• 13 months ago

It might be interesting to make the last puzzle a mate in 2 for white before c4

• 14 months ago

Pladsen  I have to tell you, since you brought up Klingon in your comment of a month ago, I have seen the episode of Frasier where he speaks Klingon at a Bar Mitzvah. It's hilarious. If you haven't seen it, I think you can catch it on the Internet. You might enjoy it. Have a great holiday weekend.

• 14 months ago

chaotic_iak Thanks for the fix. And if you have other problems relating to any future or past column, please feel free to share them with us. Much appreciated.

• 14 months ago

Yes, I didn't mean to say that the problems are worthless; they are interesting, unusual problems for chess players. I only explained why Frankwho commented like that.

By the way, no, my problem was flawed too (Black could have made 0... f6xg5); here's the fix.

• 14 months ago

chaotic_iak Thank you for your considered comment. I see your point, but, if I may, I do not fully agree with it. Here is why. I think it’s a mistake to judge the problem as if it were an isolated entry in a composition contest. It is not. Rather, it is an example given in a classroom to support an overall lesson – how en passant can impact a position tactically. So let’s think about this. Two critical pieces of information are given the reader up front. First, for problem 2, it is “mate on the move.” If in problem 2 there’s another way to mate in one move, fine. Let’s see it. But if there isn’t, it seems illogical to write off the one solution that fulfills the stipulation, even if the proposed answer does not rigorously conform to the guidelines of the Codex. Second, this particular session and its discourse revolve around en passant captures. Accordingly, each one of the posed positions must have an en passant capture in it – by definition. So, to me at least, it doesn’t seem reasonable to dismiss en passant captures altogether, even in light of the precise language of the rule. Nonetheless, I appreciate your thoughtful reply. In the context of this instructional column, however, I do not feel the reservation you’ve raised undermines the session’s presentation. (PS – By the way, I like the problem you’ve composed. Thanks for sharing.)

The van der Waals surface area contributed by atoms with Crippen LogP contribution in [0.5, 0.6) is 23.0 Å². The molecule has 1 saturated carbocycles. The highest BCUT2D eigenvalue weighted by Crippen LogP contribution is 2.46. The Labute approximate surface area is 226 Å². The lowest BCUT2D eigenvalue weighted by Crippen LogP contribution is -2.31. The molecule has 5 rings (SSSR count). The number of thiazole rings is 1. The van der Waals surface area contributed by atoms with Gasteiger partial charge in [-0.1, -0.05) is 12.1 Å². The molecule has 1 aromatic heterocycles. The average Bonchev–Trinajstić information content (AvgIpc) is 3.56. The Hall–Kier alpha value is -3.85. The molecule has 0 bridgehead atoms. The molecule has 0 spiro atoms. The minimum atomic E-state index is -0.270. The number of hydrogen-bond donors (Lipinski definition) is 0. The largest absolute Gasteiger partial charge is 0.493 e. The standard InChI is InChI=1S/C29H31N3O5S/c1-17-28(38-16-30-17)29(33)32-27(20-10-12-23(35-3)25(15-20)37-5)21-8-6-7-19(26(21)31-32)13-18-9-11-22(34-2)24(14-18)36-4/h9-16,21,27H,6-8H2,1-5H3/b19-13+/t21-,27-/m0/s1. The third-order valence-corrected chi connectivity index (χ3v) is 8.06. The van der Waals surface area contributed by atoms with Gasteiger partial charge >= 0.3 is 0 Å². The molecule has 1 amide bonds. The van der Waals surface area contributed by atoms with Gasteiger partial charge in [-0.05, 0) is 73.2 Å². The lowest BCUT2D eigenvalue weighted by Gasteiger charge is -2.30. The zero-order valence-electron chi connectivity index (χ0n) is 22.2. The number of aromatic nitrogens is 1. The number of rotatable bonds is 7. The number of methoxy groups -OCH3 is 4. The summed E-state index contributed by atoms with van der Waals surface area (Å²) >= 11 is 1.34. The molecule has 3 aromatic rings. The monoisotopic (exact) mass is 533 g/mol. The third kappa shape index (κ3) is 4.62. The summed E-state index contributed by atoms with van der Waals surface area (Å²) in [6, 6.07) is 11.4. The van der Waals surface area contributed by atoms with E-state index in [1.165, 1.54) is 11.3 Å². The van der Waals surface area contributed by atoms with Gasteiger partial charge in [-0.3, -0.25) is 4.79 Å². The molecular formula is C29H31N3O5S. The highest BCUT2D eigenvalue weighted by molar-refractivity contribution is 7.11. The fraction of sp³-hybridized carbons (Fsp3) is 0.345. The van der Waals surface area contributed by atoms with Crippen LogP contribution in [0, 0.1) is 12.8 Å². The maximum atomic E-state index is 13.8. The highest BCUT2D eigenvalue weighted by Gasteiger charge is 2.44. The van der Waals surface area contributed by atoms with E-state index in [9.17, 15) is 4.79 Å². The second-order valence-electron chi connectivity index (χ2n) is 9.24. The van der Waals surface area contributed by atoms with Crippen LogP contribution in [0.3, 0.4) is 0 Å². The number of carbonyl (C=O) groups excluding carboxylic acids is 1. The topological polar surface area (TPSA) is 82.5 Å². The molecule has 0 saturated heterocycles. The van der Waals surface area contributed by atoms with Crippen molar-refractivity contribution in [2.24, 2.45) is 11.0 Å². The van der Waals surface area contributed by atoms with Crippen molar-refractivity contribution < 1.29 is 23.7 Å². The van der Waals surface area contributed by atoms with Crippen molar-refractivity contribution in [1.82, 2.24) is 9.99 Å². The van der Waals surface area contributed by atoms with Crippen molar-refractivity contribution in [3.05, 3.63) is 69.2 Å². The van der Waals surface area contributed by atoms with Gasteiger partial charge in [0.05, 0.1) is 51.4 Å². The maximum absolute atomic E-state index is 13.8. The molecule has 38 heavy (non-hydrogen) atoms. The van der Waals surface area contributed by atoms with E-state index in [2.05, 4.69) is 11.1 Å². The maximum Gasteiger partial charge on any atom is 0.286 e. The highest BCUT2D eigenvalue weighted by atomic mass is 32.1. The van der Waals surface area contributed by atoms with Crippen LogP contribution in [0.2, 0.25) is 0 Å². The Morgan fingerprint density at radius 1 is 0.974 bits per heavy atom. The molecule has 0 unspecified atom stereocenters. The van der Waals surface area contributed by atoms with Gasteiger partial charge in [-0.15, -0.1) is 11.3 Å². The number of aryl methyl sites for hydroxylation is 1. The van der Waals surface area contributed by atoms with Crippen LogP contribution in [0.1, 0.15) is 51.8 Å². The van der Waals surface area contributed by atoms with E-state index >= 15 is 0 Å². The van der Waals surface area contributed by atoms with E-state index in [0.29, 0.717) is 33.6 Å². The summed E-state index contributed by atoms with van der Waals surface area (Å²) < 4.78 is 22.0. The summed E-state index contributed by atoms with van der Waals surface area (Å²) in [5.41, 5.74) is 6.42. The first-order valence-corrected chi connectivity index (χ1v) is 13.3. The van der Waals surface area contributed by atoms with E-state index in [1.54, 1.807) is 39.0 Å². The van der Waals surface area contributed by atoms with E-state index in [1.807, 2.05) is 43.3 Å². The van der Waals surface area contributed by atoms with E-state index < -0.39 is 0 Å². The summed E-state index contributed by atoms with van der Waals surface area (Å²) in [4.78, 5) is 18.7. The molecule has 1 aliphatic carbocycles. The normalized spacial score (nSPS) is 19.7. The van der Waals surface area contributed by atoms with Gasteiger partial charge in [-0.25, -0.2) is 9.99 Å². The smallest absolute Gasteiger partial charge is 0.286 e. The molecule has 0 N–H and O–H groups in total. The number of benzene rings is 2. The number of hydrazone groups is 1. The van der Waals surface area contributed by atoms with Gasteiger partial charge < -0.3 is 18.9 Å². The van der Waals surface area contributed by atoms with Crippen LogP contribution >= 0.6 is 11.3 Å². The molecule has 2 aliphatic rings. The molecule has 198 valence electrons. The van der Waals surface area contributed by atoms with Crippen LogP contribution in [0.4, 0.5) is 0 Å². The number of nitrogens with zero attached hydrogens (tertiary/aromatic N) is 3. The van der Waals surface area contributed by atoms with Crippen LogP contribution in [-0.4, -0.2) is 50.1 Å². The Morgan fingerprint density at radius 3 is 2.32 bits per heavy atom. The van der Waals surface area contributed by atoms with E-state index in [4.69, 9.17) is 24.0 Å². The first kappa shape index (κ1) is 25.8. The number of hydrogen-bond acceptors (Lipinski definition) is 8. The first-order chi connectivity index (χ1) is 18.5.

• 14 months ago

According to the Codex of Chess Compositions (Article 16), en passant captures are illegal unless it can be proven that the corresponding two-step pawn move occurred just before. Since in Puzzle 2 this is not proven, according to the Codex this problem are not sound.

Here's a composition I made just now, a mate in 1.

I believe here you can prove that Black did a double-step by his pawn, and hopefully I have ruled out all but the intended move.